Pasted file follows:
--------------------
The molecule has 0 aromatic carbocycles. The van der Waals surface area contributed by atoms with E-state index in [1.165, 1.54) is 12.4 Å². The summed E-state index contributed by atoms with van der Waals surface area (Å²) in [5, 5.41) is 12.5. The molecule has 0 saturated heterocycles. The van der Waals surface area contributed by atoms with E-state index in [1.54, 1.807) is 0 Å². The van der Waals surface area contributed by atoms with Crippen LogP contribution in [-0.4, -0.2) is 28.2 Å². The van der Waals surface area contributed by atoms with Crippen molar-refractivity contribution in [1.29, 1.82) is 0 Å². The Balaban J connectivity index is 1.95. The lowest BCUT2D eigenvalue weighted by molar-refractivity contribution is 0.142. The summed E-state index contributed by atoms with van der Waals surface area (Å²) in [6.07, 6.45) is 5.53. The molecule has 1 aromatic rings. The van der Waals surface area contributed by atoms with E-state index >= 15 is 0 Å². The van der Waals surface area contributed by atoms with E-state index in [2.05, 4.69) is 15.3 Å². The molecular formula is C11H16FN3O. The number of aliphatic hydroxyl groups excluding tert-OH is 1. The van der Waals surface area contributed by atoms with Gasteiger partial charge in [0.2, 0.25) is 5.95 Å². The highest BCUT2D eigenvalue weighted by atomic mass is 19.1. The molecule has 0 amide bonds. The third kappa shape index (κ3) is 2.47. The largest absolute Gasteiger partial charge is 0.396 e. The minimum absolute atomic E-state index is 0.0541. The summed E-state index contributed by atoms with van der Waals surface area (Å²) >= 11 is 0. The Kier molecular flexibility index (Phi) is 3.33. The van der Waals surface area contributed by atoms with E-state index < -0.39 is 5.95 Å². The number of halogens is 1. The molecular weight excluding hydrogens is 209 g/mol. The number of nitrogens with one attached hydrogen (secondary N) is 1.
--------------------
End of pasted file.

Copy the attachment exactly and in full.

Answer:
The molecule has 0 aromatic carbocycles. The van der Waals surface area contributed by atoms with E-state index in [1.165, 1.54) is 12.4 Å². The summed E-state index contributed by atoms with van der Waals surface area (Å²) in [5, 5.41) is 12.5. The molecule has 0 saturated heterocycles. The van der Waals surface area contributed by atoms with E-state index in [1.54, 1.807) is 0 Å². The van der Waals surface area contributed by atoms with Crippen LogP contribution in [-0.4, -0.2) is 28.2 Å². The van der Waals surface area contributed by atoms with Crippen molar-refractivity contribution in [1.29, 1.82) is 0 Å². The Balaban J connectivity index is 1.95. The lowest BCUT2D eigenvalue weighted by molar-refractivity contribution is 0.142. The summed E-state index contributed by atoms with van der Waals surface area (Å²) in [6.07, 6.45) is 5.53. The molecule has 1 aromatic rings. The van der Waals surface area contributed by atoms with E-state index >= 15 is 0 Å². The van der Waals surface area contributed by atoms with E-state index in [2.05, 4.69) is 15.3 Å². The molecular formula is C11H16FN3O. The number of aliphatic hydroxyl groups excluding tert-OH is 1. The van der Waals surface area contributed by atoms with Gasteiger partial charge in [0.2, 0.25) is 5.95 Å². The highest BCUT2D eigenvalue weighted by atomic mass is 19.1. The molecule has 0 amide bonds. The third kappa shape index (κ3) is 2.47. The largest absolute Gasteiger partial charge is 0.396 e. The minimum absolute atomic E-state index is 0.0541. The summed E-state index contributed by atoms with van der Waals surface area (Å²) >= 11 is 0. The Kier molecular flexibility index (Phi) is 3.33. The van der Waals surface area contributed by atoms with E-state index < -0.39 is 5.95 Å². The number of halogens is 1. The molecular weight excluding hydrogens is 209 g/mol. The number of nitrogens with one attached hydrogen (secondary N) is 1.